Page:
1. If you have access to a librarian who is good at helping you look for current literature, s/he is one of your Best friends in getting a project done.

Searching for on-target literature from the millions of publications out there takes some special skills.  Of course you can learn these on your own, but how much nicer to talk with a librarian about the key ideas in your project and allow them to use their special skills to help you.  As an experience researcher, I can tell you that good Heart Bookslibrarians are worth their weight in gold!  Librarians can help you find what others have learned about your topic already, and then you can build on that knowledge.  [note: check out Finding the Needles in the Haystacks: Evidence Hunting Efficiently & Effectively for more]

  1. Because it’s your first foray into research, you might want to stick with a descriptive study.

What does that mean?  It means that you will collect data about what the current situation is.  For example, you might measure the average days to return of bowels sounds on your unit, OR the number of minutes it takes to do some task, OR the interruptions of patient sleep during the night.  describeThis will help you to establish whether or not there really is a problem to be solved.  Descriptive studies are much simpler to conduct and analyze than experimental studies in which you measure something, make an improvement, and then see if the improvement improved things. For example, you would measure sleep interruptions, institute a quiet time, and then measure sleep interruptions again to see if there were fewer.  [check out “What it is.” – a primer on descriptive studies for more]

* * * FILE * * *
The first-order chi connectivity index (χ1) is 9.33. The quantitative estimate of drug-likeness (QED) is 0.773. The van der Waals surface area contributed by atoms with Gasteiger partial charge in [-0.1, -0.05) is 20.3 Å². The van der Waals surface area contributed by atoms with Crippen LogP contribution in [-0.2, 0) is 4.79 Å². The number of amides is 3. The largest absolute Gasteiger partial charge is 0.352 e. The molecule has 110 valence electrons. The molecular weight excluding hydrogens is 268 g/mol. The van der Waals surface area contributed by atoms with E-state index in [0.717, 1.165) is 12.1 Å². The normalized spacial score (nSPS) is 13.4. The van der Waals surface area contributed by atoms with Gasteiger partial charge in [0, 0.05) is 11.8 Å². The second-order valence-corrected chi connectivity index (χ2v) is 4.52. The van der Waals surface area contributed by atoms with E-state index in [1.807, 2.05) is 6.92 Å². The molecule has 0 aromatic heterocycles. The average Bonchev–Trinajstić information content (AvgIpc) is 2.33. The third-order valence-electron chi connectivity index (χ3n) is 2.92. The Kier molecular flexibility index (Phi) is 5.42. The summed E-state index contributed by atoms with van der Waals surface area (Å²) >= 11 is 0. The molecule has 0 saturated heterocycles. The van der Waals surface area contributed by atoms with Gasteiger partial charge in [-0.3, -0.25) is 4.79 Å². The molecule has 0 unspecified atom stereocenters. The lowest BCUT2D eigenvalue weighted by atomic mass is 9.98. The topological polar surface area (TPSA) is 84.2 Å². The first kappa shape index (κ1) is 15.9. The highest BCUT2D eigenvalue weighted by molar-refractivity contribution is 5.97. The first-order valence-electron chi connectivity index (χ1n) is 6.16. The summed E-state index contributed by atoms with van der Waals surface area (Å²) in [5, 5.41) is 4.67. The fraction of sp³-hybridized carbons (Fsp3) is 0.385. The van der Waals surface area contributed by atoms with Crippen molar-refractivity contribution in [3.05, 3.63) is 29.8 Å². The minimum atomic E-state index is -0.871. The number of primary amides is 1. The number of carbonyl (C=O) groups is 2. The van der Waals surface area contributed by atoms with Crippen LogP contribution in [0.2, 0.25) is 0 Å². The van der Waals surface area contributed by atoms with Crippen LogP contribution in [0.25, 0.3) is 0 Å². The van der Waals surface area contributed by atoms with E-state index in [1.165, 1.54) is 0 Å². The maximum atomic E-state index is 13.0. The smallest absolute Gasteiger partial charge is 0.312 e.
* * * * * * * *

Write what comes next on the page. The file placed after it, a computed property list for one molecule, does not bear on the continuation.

1. Pick a topic you are really jazzed about!

jazzEvery researcher from time to time can feel ‘bogged down’ or bored with what they are doing, & one of the best protections against that is making sure you think the topic is super-interesting in the first place.  If you get a little bored or stuck later don’t be surprised; it just means you’re pretty normal.  Those stuck times might even feel like “hitting the wall” in a long race, and once you get past it things get better.   Remind yourself why you loved the topic in the first place.  Talk to your PhD friend or a mentor for encouragement.  Take a little break.  Read something really interesting about your topic.